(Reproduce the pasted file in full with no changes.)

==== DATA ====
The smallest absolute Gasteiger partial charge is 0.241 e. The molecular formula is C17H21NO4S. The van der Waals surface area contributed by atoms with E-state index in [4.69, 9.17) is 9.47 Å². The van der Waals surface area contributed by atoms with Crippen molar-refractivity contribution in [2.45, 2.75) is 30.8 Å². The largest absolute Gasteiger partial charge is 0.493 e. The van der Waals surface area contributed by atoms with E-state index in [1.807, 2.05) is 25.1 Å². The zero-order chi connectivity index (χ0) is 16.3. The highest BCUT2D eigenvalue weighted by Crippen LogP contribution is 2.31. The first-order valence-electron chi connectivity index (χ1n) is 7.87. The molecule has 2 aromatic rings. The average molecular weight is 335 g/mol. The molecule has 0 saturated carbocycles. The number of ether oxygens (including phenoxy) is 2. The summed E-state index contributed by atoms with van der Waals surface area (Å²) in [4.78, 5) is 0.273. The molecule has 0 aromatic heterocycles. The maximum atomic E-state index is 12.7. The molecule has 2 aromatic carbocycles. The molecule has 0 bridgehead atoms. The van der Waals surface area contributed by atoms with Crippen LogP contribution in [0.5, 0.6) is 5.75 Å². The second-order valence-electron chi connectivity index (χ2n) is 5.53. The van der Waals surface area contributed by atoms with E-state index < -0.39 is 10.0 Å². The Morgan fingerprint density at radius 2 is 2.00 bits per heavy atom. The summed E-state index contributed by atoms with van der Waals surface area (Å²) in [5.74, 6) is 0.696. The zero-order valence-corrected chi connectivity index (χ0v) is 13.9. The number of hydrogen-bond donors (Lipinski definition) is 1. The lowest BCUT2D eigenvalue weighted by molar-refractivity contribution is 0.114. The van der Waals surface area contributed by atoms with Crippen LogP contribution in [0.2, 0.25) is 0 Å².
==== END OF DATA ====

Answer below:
The smallest absolute Gasteiger partial charge is 0.241 e. The molecular formula is C17H21NO4S. The van der Waals surface area contributed by atoms with E-state index in [4.69, 9.17) is 9.47 Å². The van der Waals surface area contributed by atoms with Crippen molar-refractivity contribution in [2.45, 2.75) is 30.8 Å². The largest absolute Gasteiger partial charge is 0.493 e. The van der Waals surface area contributed by atoms with E-state index in [1.807, 2.05) is 25.1 Å². The zero-order chi connectivity index (χ0) is 16.3. The highest BCUT2D eigenvalue weighted by Crippen LogP contribution is 2.31. The first-order valence-electron chi connectivity index (χ1n) is 7.87. The molecule has 2 aromatic rings. The average molecular weight is 335 g/mol. The molecule has 0 saturated carbocycles. The number of ether oxygens (including phenoxy) is 2. The summed E-state index contributed by atoms with van der Waals surface area (Å²) in [4.78, 5) is 0.273. The molecule has 0 aromatic heterocycles. The maximum atomic E-state index is 12.7. The molecule has 2 aromatic carbocycles. The molecule has 0 bridgehead atoms. The van der Waals surface area contributed by atoms with Crippen LogP contribution in [0.5, 0.6) is 5.75 Å². The second-order valence-electron chi connectivity index (χ2n) is 5.53. The van der Waals surface area contributed by atoms with E-state index < -0.39 is 10.0 Å². The Morgan fingerprint density at radius 2 is 2.00 bits per heavy atom. The summed E-state index contributed by atoms with van der Waals surface area (Å²) in [5.74, 6) is 0.696. The zero-order valence-corrected chi connectivity index (χ0v) is 13.9. The number of hydrogen-bond donors (Lipinski definition) is 1. The lowest BCUT2D eigenvalue weighted by molar-refractivity contribution is 0.114. The van der Waals surface area contributed by atoms with Crippen LogP contribution in [0.2, 0.25) is 0 Å².